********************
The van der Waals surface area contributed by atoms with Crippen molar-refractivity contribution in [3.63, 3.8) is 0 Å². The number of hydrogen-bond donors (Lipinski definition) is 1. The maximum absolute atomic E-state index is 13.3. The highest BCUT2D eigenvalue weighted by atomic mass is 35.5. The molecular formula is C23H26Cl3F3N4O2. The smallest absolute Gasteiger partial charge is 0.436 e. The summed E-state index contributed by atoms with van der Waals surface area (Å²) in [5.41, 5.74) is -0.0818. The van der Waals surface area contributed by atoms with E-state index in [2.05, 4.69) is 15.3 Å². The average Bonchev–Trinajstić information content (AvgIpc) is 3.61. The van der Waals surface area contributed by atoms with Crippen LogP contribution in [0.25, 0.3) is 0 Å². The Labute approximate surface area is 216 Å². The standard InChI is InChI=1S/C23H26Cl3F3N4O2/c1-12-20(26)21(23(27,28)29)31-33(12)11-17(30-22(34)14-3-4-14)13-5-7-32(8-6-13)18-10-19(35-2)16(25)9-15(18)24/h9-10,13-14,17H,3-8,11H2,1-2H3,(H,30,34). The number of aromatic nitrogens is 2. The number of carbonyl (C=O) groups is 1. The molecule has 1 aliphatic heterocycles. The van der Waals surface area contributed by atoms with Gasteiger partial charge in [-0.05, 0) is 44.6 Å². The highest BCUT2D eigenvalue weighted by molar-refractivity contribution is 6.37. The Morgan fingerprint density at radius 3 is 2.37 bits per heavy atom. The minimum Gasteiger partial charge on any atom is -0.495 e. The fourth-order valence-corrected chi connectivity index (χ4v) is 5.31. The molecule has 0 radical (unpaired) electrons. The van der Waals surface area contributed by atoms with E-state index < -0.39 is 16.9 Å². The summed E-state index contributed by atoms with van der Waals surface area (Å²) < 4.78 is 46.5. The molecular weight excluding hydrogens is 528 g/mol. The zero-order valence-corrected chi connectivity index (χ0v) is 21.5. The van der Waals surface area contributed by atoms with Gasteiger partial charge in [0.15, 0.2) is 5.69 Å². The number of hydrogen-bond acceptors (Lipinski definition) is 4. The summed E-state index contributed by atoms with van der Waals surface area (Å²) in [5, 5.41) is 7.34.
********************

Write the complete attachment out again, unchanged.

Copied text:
The van der Waals surface area contributed by atoms with Crippen molar-refractivity contribution in [3.63, 3.8) is 0 Å². The number of hydrogen-bond donors (Lipinski definition) is 1. The maximum absolute atomic E-state index is 13.3. The highest BCUT2D eigenvalue weighted by atomic mass is 35.5. The molecular formula is C23H26Cl3F3N4O2. The smallest absolute Gasteiger partial charge is 0.436 e. The summed E-state index contributed by atoms with van der Waals surface area (Å²) in [5.41, 5.74) is -0.0818. The van der Waals surface area contributed by atoms with E-state index in [2.05, 4.69) is 15.3 Å². The average Bonchev–Trinajstić information content (AvgIpc) is 3.61. The van der Waals surface area contributed by atoms with Crippen LogP contribution in [0.25, 0.3) is 0 Å². The Labute approximate surface area is 216 Å². The standard InChI is InChI=1S/C23H26Cl3F3N4O2/c1-12-20(26)21(23(27,28)29)31-33(12)11-17(30-22(34)14-3-4-14)13-5-7-32(8-6-13)18-10-19(35-2)16(25)9-15(18)24/h9-10,13-14,17H,3-8,11H2,1-2H3,(H,30,34). The number of aromatic nitrogens is 2. The number of carbonyl (C=O) groups is 1. The molecule has 1 aliphatic heterocycles. The van der Waals surface area contributed by atoms with Gasteiger partial charge in [-0.05, 0) is 44.6 Å². The highest BCUT2D eigenvalue weighted by molar-refractivity contribution is 6.37. The Morgan fingerprint density at radius 3 is 2.37 bits per heavy atom. The minimum Gasteiger partial charge on any atom is -0.495 e. The fourth-order valence-corrected chi connectivity index (χ4v) is 5.31. The molecule has 0 radical (unpaired) electrons. The van der Waals surface area contributed by atoms with E-state index < -0.39 is 16.9 Å². The summed E-state index contributed by atoms with van der Waals surface area (Å²) < 4.78 is 46.5. The molecular weight excluding hydrogens is 528 g/mol. The zero-order valence-corrected chi connectivity index (χ0v) is 21.5. The van der Waals surface area contributed by atoms with Gasteiger partial charge in [0.15, 0.2) is 5.69 Å². The number of hydrogen-bond acceptors (Lipinski definition) is 4. The summed E-state index contributed by atoms with van der Waals surface area (Å²) in [5, 5.41) is 7.34.